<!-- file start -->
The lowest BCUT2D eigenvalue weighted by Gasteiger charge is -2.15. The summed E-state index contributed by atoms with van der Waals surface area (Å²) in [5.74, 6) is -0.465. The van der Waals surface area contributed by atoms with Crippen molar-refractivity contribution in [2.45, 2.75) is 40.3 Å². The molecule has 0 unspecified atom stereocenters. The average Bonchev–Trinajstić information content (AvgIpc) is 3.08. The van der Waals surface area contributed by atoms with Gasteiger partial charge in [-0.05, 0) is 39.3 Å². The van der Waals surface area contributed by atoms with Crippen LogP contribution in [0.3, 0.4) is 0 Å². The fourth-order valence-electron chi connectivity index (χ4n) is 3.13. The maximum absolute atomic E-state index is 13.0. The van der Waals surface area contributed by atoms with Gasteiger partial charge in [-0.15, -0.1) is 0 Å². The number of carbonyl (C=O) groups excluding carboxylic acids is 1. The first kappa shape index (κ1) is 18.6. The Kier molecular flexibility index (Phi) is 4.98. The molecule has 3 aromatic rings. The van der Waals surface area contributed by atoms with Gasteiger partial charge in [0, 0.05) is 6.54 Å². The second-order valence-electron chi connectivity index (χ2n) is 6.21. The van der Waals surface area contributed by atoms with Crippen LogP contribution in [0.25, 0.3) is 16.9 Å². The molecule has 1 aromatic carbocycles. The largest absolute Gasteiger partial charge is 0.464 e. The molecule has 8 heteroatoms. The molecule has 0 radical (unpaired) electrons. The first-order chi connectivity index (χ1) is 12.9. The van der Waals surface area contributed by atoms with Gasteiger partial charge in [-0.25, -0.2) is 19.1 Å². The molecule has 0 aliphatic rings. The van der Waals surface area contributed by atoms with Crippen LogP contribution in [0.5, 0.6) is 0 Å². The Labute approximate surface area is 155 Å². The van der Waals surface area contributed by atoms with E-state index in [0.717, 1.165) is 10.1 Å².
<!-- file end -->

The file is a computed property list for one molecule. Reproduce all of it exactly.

The lowest BCUT2D eigenvalue weighted by Gasteiger charge is -2.15. The summed E-state index contributed by atoms with van der Waals surface area (Å²) in [5.74, 6) is -0.465. The van der Waals surface area contributed by atoms with Crippen molar-refractivity contribution in [2.45, 2.75) is 40.3 Å². The molecule has 0 unspecified atom stereocenters. The average Bonchev–Trinajstić information content (AvgIpc) is 3.08. The van der Waals surface area contributed by atoms with Gasteiger partial charge in [-0.05, 0) is 39.3 Å². The van der Waals surface area contributed by atoms with Crippen LogP contribution in [0.3, 0.4) is 0 Å². The fourth-order valence-electron chi connectivity index (χ4n) is 3.13. The maximum absolute atomic E-state index is 13.0. The van der Waals surface area contributed by atoms with Gasteiger partial charge in [-0.15, -0.1) is 0 Å². The number of carbonyl (C=O) groups excluding carboxylic acids is 1. The first kappa shape index (κ1) is 18.6. The Kier molecular flexibility index (Phi) is 4.98. The molecule has 3 aromatic rings. The van der Waals surface area contributed by atoms with Gasteiger partial charge in [0, 0.05) is 6.54 Å². The second-order valence-electron chi connectivity index (χ2n) is 6.21. The van der Waals surface area contributed by atoms with Crippen LogP contribution in [0.25, 0.3) is 16.9 Å². The molecule has 1 aromatic carbocycles. The largest absolute Gasteiger partial charge is 0.464 e. The molecule has 8 heteroatoms. The molecule has 0 radical (unpaired) electrons. The first-order chi connectivity index (χ1) is 12.9. The van der Waals surface area contributed by atoms with Gasteiger partial charge in [-0.25, -0.2) is 19.1 Å². The molecule has 0 aliphatic rings. The van der Waals surface area contributed by atoms with Crippen LogP contribution in [0.5, 0.6) is 0 Å². The Labute approximate surface area is 155 Å². The van der Waals surface area contributed by atoms with E-state index in [0.717, 1.165) is 10.1 Å².